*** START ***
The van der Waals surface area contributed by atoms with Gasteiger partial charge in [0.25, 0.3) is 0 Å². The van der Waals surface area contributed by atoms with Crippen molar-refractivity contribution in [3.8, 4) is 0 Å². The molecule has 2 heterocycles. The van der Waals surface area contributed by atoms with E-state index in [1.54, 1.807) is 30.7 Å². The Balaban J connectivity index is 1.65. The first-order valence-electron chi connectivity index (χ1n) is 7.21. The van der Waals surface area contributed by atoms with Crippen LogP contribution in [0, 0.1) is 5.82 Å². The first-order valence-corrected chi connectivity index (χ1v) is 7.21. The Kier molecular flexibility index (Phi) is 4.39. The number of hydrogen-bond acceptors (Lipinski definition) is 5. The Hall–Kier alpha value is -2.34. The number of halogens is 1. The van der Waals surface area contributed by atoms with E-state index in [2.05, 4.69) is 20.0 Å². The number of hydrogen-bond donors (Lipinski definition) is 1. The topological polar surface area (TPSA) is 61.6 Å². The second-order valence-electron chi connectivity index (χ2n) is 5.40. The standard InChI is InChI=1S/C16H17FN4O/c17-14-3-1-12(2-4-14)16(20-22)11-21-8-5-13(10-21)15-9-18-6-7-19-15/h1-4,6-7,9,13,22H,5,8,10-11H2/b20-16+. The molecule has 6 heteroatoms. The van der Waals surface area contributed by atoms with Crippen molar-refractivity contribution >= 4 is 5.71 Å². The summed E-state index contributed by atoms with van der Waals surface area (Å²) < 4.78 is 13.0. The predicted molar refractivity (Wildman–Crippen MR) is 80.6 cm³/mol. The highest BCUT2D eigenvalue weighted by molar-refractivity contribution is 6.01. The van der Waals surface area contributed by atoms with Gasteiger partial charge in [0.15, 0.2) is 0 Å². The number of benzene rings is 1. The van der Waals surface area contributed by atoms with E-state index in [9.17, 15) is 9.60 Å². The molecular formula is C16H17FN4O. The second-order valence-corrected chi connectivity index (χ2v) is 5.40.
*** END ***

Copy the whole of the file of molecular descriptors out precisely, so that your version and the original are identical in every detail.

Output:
The van der Waals surface area contributed by atoms with Gasteiger partial charge in [0.25, 0.3) is 0 Å². The van der Waals surface area contributed by atoms with Crippen molar-refractivity contribution in [3.8, 4) is 0 Å². The molecule has 2 heterocycles. The van der Waals surface area contributed by atoms with E-state index in [1.54, 1.807) is 30.7 Å². The Balaban J connectivity index is 1.65. The first-order valence-electron chi connectivity index (χ1n) is 7.21. The van der Waals surface area contributed by atoms with Crippen LogP contribution in [0, 0.1) is 5.82 Å². The first-order valence-corrected chi connectivity index (χ1v) is 7.21. The Kier molecular flexibility index (Phi) is 4.39. The number of hydrogen-bond acceptors (Lipinski definition) is 5. The Hall–Kier alpha value is -2.34. The number of halogens is 1. The van der Waals surface area contributed by atoms with E-state index in [2.05, 4.69) is 20.0 Å². The number of hydrogen-bond donors (Lipinski definition) is 1. The topological polar surface area (TPSA) is 61.6 Å². The second-order valence-electron chi connectivity index (χ2n) is 5.40. The standard InChI is InChI=1S/C16H17FN4O/c17-14-3-1-12(2-4-14)16(20-22)11-21-8-5-13(10-21)15-9-18-6-7-19-15/h1-4,6-7,9,13,22H,5,8,10-11H2/b20-16+. The molecule has 6 heteroatoms. The van der Waals surface area contributed by atoms with Crippen molar-refractivity contribution >= 4 is 5.71 Å². The summed E-state index contributed by atoms with van der Waals surface area (Å²) < 4.78 is 13.0. The predicted molar refractivity (Wildman–Crippen MR) is 80.6 cm³/mol. The highest BCUT2D eigenvalue weighted by molar-refractivity contribution is 6.01. The van der Waals surface area contributed by atoms with Gasteiger partial charge in [0.15, 0.2) is 0 Å². The number of benzene rings is 1. The van der Waals surface area contributed by atoms with E-state index in [9.17, 15) is 9.60 Å². The molecular formula is C16H17FN4O. The second-order valence-corrected chi connectivity index (χ2v) is 5.40.